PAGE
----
The Event That Made History
Christian Bürger’s Diary, 9th Entry
30 September 1989
“In the summer of 1968 I was privileged to witness an event that made history: The Prague Spring. The Russians invaded Czechoslovakia and our whole class was frogmarched out to Dresdener Strasse in Chemnitz to wave to the Russian tanks as they passed through. A ghastly moment: They refuelled, and there was gas slopping out of their tanks all over the streets and I’d have loved to siphon it up in a bucket. What a waste! One year later: The moon landing. I didn’t even hear about it as the East German media simply ignored it. In school the next day we talked about it, but no one was really enthusiastic. You see, an event is only considered as spectacular as the system wants it to be.
Today I was myself party to an event that made history. One that the East German system certainly didn’t want. It was the most emotional moment in my life. And we sensed it making history for every second of it. No one could forge how it felt. And no one will ever be able to take it from us. It won’t matter if historians don’t recall it, the way Hans-Dietrich Genscher stepped out onto the balcony of Labkowitz Palace: For all the refugees who had toughed it out in the German Embassy in Prague for weeks or even months that moment will always be one that made history.
“There’s nothing more sublime, more moving, more beautiful than 4,000 people all crying ‘Freedom’.”
Genscher, West German Foreign Minister, arrived here in the embassy today, 30 September, at about 5 p.m. With tough negotiations behind him: In New York Genscher negotiated tenaciously with East German Foreign Minister Oskar Fischer. Herr Huber was at the gate to welcome Genscher and escort him into the embassy. I was allowed to follow, as far as an ancillary chamber next to the domed hall; there Genscher told us the outcome of the negotiations: Fischer had completed blocked things. “There is no way the refugees will be allowed to emigrate,” is how Genscher quoted him and my heart fell like a stone.
But Genscher wasn’t through. He said that Fischer had reached an opinion without factoring in Soviet Foreign Minister Eduard Shevardnadze. The latter had noted that Honecker had issued the directive that until 7 October, the anniversary of East Germany’s foundation, the “Prague Problem” was to be taken care of. “Are there children among the refugees?” Shevardnadze asked. Genscher nodded. “Lots of them.” Whereupon Shevardnadze said: “Then I’ll help you, we’ll manage it.” And had then reached an agreement with Fischer – and the deal was done. Which was why Genscher was now here.
Video Diary Episode 9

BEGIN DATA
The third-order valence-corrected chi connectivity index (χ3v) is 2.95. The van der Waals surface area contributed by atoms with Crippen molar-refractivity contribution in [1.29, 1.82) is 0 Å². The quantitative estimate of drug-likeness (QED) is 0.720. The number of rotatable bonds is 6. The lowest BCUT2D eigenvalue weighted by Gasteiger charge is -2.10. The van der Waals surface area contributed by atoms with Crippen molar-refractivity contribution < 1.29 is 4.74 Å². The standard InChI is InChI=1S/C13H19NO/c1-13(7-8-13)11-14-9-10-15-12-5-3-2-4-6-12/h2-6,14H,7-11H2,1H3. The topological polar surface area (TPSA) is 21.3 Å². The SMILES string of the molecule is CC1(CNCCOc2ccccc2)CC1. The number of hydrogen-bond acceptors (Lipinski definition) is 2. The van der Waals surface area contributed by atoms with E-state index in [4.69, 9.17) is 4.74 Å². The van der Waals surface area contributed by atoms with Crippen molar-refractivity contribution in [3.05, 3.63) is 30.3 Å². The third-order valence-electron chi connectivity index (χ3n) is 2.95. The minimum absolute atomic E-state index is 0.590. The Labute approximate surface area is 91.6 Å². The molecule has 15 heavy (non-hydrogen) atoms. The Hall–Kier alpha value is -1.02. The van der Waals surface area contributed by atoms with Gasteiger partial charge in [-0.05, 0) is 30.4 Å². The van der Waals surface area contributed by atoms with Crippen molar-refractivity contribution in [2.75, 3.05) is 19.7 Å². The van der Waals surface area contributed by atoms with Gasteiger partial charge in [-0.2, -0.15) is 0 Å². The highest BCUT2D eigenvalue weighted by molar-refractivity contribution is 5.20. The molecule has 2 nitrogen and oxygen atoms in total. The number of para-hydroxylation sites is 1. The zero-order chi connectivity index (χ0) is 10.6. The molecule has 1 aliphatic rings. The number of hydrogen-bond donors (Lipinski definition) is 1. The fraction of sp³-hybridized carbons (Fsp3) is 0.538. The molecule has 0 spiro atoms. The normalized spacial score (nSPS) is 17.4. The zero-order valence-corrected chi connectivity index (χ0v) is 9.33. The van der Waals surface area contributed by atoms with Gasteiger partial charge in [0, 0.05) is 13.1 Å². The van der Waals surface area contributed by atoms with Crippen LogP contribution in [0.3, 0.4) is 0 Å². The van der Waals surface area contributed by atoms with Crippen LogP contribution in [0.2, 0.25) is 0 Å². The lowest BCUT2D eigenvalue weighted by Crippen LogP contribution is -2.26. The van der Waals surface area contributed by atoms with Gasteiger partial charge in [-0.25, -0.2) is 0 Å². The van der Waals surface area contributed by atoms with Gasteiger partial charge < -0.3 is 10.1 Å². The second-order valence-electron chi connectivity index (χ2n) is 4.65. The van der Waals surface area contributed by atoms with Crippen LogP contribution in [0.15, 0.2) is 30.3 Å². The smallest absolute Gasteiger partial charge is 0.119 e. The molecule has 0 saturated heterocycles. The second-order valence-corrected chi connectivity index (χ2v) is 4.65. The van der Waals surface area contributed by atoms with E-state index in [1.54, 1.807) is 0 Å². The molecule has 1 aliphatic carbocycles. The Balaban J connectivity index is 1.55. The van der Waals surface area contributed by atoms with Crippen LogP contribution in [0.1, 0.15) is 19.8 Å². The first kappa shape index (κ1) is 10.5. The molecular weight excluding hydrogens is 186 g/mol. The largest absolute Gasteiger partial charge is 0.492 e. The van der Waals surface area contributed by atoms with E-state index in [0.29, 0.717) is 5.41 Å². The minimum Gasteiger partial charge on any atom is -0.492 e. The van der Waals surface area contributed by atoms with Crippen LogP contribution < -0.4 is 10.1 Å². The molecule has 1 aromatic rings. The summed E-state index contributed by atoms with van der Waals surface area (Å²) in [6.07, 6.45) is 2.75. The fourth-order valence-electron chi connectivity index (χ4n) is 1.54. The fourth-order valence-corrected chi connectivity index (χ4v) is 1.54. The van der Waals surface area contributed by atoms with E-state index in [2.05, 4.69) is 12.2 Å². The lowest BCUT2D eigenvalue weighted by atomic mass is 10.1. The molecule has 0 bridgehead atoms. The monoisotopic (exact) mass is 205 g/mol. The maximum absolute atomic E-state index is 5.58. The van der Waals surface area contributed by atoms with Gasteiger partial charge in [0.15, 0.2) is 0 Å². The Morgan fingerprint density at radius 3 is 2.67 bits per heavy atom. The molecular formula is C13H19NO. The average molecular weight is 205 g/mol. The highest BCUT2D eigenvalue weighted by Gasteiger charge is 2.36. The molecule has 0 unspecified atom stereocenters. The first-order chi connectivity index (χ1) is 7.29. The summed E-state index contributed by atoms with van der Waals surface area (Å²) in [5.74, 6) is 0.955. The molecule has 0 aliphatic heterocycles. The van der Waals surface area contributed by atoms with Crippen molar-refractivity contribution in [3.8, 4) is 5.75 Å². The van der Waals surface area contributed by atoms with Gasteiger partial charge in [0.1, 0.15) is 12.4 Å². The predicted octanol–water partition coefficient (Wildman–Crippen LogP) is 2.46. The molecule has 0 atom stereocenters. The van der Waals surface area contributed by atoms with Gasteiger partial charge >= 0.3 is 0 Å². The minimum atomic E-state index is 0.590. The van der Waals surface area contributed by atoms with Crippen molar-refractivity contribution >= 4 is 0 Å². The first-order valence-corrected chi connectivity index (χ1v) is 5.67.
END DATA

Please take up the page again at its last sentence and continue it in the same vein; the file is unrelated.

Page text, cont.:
THE EVENT THAT MADE HISTORY
The megaphone that Weber hadn’t wanted to give me the day before was now handed to Genscher. It was fixed on the palace balcony along with a small spotlight before they stepped out onto it. It was a huge moment. The crowd was all revved up because of Genscher’s arrival. They were chanting down below and it echoed. “Genscher, Genscher,” “Freedom. Freedom.” There’s nothing more sublime, more moving, more beautiful than 4,000 people all crying “Freedom”. It echoed right round Prague, of that I’m sure.
And then Genscher stepped up to the megaphone. It was as if my whole body was electrified – and it still is when I recall the moment. The tears simply ran down my face before Genscher had even uttered a word. It wasn’t just a politician I saw standing on the balcony. For the first time I saw the goal, manifest before me. The solution to my problem of how to get out of East Germany, it was there, I could feel it! I sensed: “We’ve made it! We stuck together, we suffered, we fought and now we’ve shown those East German officials. We’ve won. “Dear fellow Countrymen,” Genscher said. “We’re here today to tell you that today your emigration …” I was screaming for joy by the time he got to that word. As were all the other 3,999 refugees. We were crying, yelling, celebrating, hugging each other. The dream had come true! We were officially allowed to emigrate to West Germany!
But there is a catch. I’m sitting on a train heading for West Germany as I write these words. But the train has to go through East German territory first. That was the condition that the government made and the West Germans agreed. Is it all a trick? Will we arrive safely? I don’t know. My gut feeling is we can trust Genscher. But I’m not sure we’ll arrive in the West. There were some boos when he announced from the balcony that we would have to travel via East Germany, but every single refugee boarded the train. It’s a nerve-wracking journey ahead of us. The last trial we have to face.”